As FHI 360 and the global health community prepare to travel the “Road to Durban” to the 21st International AIDS Conference (AIDS 2016), it is poignant to reflect on how far we have come since the AIDS 2000 meeting held in Durban, South Africa. I recommend taking the time to read a recent message from the conference organizers titled, The Return to Durban: A Critical Moment in History.

    After reading the piece, I was reminded of what a critical role the entire development community, including organizations like FHI 360, has played in the global response to HIV. I am inspired every day to witness how the broad global response has rallied around the concept of building on the available evidence and advancing integrated development solutions — which is why we continue to make real and sustainable progress in battling HIV.

    As part of FHI 360’s deliberate approach to advancing integrated development solutions, we will be hosting a summit June 13, 2016, in Washington, DC, titled, Greater than the Sum of its Parts: The Power of Integration. The event will be a space for innovative thinking, learning and dialogue that will focus on the “how” to achieve the Sustainable Development Goals. The discussions will include global development leaders and practitioners, policymakers, donor organizations and other change-makers.

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  • Integrated development approaches are challenging but resonate with clients

    Tamimah grew up in Nakuru, a community in Kenya’s Rift Valley where the rate of HIV infection is high and where many young people don’t graduate high school. Tamimah’s early home life was precarious: Her mother left her and her three younger siblings, and her father provided limited support. The children were raised primarily by their grandmother.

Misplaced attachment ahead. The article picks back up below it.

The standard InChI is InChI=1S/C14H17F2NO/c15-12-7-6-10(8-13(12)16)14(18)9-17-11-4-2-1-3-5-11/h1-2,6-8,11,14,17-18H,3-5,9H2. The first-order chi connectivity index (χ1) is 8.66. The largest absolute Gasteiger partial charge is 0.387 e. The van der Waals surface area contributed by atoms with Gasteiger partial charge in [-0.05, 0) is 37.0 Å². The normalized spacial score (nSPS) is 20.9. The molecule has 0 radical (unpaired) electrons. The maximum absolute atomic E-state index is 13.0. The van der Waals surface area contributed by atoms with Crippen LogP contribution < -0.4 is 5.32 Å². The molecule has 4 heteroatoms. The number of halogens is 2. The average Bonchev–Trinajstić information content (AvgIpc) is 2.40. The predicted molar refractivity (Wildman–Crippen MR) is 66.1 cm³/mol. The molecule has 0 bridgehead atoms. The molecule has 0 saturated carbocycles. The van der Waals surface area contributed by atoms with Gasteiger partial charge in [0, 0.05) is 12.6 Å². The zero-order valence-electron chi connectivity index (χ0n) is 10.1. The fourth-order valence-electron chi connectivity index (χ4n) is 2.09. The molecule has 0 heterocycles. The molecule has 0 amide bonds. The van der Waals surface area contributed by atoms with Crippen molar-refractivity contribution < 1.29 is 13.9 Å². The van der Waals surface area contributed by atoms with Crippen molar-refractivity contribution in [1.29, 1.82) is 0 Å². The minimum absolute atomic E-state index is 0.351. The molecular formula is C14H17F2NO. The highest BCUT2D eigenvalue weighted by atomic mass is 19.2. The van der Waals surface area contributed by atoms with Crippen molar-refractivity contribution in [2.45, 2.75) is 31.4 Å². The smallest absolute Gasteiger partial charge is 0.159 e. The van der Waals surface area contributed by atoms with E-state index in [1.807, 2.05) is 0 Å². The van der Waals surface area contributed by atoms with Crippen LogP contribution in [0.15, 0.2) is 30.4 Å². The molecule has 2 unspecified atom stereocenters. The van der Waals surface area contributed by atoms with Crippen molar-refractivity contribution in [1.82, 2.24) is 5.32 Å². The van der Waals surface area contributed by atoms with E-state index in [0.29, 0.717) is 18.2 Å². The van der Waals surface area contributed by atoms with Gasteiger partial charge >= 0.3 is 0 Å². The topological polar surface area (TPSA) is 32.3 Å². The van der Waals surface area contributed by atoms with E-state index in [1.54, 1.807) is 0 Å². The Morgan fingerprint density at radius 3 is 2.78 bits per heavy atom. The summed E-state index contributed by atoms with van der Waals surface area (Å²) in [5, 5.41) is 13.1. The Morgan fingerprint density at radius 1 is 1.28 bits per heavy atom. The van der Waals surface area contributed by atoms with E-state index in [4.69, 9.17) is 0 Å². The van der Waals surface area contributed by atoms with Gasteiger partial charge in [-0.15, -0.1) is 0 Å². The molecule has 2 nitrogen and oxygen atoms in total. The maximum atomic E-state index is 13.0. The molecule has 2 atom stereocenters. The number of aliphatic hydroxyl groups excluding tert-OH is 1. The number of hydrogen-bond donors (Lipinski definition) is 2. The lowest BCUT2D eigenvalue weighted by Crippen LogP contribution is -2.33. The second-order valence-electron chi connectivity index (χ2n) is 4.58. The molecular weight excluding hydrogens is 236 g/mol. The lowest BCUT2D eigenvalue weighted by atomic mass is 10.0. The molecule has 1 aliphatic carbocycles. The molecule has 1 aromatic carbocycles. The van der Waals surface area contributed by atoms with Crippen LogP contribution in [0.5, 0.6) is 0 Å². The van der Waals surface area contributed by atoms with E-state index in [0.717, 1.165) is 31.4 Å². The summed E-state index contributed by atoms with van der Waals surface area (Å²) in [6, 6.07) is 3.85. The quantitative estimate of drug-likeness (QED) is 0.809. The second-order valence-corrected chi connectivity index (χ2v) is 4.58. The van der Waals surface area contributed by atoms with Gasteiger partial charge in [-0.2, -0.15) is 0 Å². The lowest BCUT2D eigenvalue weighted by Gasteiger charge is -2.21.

Before Tamimah turned 13, her grandmother died, leaving the children without primary support. Tamimah and her two sisters and brother struggled to take care of themselves, stay in school and be healthy. It was “very hard to grow up in this place,” Tamimah said.

    Things began to shift, however, when they were recruited to take part in APHIAplus, an FHI 360 project focused on improving health care delivery and multisector services to vulnerable populations in the Rift Valley. Through APHIAplus, which is funded by the U.S. Agency for International Development, Tamimah gained access to health education and services. She also received support to cover the costs of her school fees and supplies.

    From these multipronged activities, there was a ripple effect: She was able to stay in school. Upon graduation, Tamimah studied tailoring through a vocational program also offered through APHIAplus and was able to provide for her siblings. After a year, she saved enough to open Al Hamis Café, named after her brother.

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  • The age of integration

    The Sustainable Development Goals adopted by the United Nations in September provide an expansive vision of what we can accomplish over the next 15 years. Unlike the previous global development agenda, they include goals for all countries, not just poor ones, and more consideration for protecting our planet. The language also emphasizes that the new goals are integrated and indivisible, something the authors explain as win-win cooperation among the social, economic and environmental domains.